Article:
Although (^13)(*)(DIR)(*)(^13) worked too, you would have to ensure that every sentence where DIR occurred was in its own paragraph.

    These may help, but won’t cover every situation. Perhaps run some of these first, then do a final Find for any DIR outliers.

  66. This stuff works perfectly on Word 2016. Thank you! Five Years later, and this post still applies. You rock!

  67. I am a beginner when it comes this stuff. What I am trying to accomplish is a mass replace/delete on a document that is approximately 1,700 pages in length. In all occurrences each section starts with: Correct Answer: and ends with QUESTION nnn. I have tried a large number of the suggestions above but keep ending up with a completely gabled document.

  68. Assuming you want to delete everything between ‘Correct Answer:’ and ‘Question’, this should work:
    * Wildcard find/replace
    * Find what: (Correct Answer:)(*)(Question)
    * Replace with: \1^013\3
    (Note: the ^013 between the \1 and \3 is a paragraph mark)

    PLEASE work on a COPY of your document first.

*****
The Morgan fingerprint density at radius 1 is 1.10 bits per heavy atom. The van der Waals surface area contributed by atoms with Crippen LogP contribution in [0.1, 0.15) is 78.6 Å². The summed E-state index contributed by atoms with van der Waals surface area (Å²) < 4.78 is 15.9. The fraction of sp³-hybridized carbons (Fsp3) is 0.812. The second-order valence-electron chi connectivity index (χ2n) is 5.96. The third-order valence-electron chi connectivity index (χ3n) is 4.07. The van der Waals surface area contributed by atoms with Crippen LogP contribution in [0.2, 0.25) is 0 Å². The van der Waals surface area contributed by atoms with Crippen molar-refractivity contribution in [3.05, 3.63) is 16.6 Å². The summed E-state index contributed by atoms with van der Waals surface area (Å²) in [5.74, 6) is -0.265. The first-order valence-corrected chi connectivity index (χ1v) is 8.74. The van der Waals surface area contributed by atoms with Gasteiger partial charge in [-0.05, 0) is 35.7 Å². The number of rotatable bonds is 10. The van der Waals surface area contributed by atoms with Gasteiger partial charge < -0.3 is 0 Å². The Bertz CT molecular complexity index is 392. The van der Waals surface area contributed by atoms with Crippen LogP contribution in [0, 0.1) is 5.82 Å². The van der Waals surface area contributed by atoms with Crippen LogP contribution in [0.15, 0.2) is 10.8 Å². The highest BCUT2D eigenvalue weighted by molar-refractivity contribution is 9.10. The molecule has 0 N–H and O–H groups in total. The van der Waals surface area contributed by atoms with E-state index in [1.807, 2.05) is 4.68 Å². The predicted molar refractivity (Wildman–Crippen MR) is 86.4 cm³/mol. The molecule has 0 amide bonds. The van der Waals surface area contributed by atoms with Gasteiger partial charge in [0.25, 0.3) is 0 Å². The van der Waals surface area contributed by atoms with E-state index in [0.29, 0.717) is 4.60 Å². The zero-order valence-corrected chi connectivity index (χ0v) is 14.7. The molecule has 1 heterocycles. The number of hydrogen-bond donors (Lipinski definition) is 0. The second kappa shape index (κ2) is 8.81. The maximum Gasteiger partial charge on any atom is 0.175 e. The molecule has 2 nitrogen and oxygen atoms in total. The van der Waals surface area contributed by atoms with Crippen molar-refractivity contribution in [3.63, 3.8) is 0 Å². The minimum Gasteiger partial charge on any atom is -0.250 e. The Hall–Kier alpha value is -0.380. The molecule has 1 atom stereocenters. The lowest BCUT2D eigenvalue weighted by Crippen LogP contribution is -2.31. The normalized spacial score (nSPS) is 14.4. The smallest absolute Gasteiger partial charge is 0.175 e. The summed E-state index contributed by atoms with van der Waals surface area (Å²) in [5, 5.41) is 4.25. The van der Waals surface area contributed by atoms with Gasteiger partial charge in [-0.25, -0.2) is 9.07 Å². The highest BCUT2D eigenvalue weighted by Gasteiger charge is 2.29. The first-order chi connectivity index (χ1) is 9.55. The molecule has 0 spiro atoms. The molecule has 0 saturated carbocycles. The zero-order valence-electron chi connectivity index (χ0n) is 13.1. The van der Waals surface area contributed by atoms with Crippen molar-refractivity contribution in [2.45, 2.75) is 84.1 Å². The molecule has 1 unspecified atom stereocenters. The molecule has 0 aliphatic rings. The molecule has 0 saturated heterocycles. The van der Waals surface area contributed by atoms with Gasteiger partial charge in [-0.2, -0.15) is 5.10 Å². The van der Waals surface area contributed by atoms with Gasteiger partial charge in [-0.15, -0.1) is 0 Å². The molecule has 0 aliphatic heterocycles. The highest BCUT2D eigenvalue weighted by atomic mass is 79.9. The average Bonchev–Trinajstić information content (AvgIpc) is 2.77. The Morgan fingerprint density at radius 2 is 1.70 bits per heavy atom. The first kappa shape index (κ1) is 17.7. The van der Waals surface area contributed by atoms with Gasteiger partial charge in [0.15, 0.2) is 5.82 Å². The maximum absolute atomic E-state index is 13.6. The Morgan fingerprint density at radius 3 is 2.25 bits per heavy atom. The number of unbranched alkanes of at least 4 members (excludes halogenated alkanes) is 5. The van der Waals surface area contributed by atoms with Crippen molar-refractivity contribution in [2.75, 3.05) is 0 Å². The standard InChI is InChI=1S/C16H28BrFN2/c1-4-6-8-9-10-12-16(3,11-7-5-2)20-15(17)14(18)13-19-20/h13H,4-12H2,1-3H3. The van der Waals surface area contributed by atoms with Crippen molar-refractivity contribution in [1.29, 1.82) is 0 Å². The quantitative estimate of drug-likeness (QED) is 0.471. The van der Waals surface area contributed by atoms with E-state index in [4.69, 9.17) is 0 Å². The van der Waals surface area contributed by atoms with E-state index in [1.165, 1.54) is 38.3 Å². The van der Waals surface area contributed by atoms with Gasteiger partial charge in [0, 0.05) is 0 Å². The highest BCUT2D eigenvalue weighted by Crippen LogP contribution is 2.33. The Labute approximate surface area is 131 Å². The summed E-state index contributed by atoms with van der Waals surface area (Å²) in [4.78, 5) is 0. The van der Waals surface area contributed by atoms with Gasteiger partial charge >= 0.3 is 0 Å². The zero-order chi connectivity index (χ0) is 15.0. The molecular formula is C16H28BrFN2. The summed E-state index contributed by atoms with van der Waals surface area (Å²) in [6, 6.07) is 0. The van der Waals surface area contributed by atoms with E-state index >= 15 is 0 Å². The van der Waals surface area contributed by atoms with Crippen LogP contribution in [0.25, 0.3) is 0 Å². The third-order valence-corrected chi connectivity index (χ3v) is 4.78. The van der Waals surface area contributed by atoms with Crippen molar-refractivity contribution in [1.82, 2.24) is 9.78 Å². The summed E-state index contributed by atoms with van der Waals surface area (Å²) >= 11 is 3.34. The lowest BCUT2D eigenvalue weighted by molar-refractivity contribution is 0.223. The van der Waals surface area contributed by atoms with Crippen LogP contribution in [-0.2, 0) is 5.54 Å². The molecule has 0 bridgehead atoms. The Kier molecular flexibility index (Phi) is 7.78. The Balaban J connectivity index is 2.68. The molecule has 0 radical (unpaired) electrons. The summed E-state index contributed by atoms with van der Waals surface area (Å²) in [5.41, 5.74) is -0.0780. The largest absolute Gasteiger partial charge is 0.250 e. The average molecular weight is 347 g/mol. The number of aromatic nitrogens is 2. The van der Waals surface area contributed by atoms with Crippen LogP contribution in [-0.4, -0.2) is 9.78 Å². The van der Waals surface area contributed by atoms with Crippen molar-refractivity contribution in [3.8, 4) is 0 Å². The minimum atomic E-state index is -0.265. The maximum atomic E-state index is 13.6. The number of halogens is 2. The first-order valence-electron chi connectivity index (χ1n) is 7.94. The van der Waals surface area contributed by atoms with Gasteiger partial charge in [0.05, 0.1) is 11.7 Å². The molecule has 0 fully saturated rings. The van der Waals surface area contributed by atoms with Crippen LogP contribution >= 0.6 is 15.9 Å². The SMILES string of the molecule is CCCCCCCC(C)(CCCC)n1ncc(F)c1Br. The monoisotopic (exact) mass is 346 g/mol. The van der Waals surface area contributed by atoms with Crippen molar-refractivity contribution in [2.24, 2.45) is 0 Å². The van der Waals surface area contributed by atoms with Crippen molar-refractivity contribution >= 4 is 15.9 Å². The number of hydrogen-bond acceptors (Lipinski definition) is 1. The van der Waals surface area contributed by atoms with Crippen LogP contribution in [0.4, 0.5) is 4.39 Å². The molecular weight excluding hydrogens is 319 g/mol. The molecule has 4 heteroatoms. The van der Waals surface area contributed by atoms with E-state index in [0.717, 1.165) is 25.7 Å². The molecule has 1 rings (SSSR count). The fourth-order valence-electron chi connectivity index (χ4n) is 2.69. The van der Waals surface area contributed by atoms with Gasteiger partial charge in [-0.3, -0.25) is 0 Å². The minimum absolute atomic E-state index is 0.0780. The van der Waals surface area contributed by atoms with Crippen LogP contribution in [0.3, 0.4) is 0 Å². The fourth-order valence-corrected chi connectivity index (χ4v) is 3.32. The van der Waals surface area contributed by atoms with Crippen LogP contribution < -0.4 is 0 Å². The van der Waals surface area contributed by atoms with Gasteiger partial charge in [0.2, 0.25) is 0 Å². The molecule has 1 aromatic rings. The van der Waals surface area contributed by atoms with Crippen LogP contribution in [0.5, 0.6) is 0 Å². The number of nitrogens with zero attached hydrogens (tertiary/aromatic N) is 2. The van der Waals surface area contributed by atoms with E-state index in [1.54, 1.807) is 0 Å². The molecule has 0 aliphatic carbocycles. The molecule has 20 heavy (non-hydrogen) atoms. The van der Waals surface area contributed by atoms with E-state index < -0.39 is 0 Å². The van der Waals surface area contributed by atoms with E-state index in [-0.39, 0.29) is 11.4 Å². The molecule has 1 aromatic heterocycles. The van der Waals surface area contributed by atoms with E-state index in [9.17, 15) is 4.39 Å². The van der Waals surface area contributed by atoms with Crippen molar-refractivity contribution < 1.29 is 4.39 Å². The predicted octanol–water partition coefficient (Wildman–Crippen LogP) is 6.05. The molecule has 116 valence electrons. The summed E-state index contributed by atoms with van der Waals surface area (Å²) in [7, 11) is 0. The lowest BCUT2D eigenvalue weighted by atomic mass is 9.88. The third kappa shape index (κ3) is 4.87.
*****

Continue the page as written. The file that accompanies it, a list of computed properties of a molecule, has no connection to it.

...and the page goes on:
69. I need to delete a ton of brackets within a document. How can I do that?

  70. Hi Stephanie

    The easiest way to do that would be a standard Find/Replace with the opening bracket as your first Find (Replace with nothing) followed by Replace All, and the closing bracket as your next Find (again, Replace with nothing and do Replace All). I think that would be quicker and easier than figuring out a wildcard routine for it.

    However, be aware that removing brackets may well change the meaning of the content, so I’d only do ‘Replace’ not ‘Replace All’ and check each instance to see if the brackets needed to be replaced with something else, such as an en or em dash.


  71. Hi guys i wanted to Replace and reformat text inside round bracket () instead of square brackets [] using wildcards. Any idea how can it be done?

    I tried using this (\()(*)(\)) but failed.
    Thanks in advance


  72. Hi Joe

    You need to enclose the special characters in square brackets, so ([\(])(*)([\)]).


  73. Hello,